The Real Significance of the Attempted Israeli Assassination of Khaled Meshal in Jordan
By Israel Shahak
JANUARY/FEBRUARY 1998, Page 8
In the stories of Sir Arthur Conan Doyle, Sherlock Holmes is often made to say that "the important thing is that the dog did not bark" on the night the crime was committed. Similarly, despite voluminous media coverage of the Khaled Meshal affair, the real issues and right questions have been deliberately omitted. Instead, the affair was used as another attempt to topple Netanyahu from power. Ironically, the backlash from this attempt has increased his popularity.
There is nothing new in the fact that Israel is a terrorist state which, almost from its inception, has used one of its intelligence agencies, the Mossad, to carry out violence or terror, including assassination, it considers necessary for its ends. The Israeli terrorism in Lebanon was exhibited in the "Accountability" and "Grapes of Wrath" operations, for example, when so many people were ordered to leave their homes on a day's notice lest they be bombed to death. Such state terrorism was even worse than the assassination of specific individuals.
In fact, however, all Israeli governments have carried out terroristic acts and all Zionist parties support them in principle. To be specific, when he was prime minister, Shimon Peres ordered the assassination of Yehya Ayyash in Area A, supposedly under the sole control of the Palestinian Authority, an act which, according to Hamas, triggered the retaliatory suicide bombings of February-March 1996. (Although I personally doubt this Hamas explanation, there is little doubt that those suicide bombings contributed to the thin majority of votes which elected Binyamin Netanyahu and defeated Peres in the May 1996 election.)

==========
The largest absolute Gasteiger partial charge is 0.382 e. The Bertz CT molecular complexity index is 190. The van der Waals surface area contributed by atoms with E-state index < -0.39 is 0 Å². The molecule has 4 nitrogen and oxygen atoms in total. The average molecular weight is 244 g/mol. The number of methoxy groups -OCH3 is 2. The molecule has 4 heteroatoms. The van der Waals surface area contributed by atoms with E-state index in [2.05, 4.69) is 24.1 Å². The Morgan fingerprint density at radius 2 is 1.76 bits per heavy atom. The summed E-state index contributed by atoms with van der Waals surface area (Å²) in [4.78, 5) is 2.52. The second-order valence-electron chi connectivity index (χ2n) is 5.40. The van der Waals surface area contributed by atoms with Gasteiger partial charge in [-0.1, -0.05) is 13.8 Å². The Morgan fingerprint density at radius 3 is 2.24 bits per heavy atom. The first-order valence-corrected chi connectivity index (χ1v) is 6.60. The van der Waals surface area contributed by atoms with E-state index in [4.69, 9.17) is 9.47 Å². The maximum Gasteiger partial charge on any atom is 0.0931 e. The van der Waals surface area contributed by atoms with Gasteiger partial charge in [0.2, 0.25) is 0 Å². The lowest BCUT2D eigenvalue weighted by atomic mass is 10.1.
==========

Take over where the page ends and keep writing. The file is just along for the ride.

A few months earlier,Yitzhak Rabin ordered the assassination of Fathi Shikaki, head of the Palestinian Islamic Jihad organization, in Malta. One could also cite other acts of terrorism which neither the Israeli opposition parties nor Israeli media have mentioned in connection with the assassination attempt in Amman.
The total refusal to consider the issue of state-terrorism in general, and Israel's frequent use of terror in particular, has led Netanyahu's Israeli and American Jewish critics to concentrate on the purely pragmatic issues of whether the assassination attempt in Amman was "wise" at this time and who was to blame for its failure. The truth, however, is that the record of past Mossad failures is quite extensive.
The record of past Mossad failures is quite extensive.
To mention only two examples, in the "Lillehammer affair" of 1972 in Norway, a Mossad hit team assassinated a Moroccan waiter instead of the intended Palestinian victim, and then team members compounded their failure by getting caught. Some of them also took refuge in the Israeli Embassy in Oslo, as occurred in the unsuccessful Meshal affair in Amman.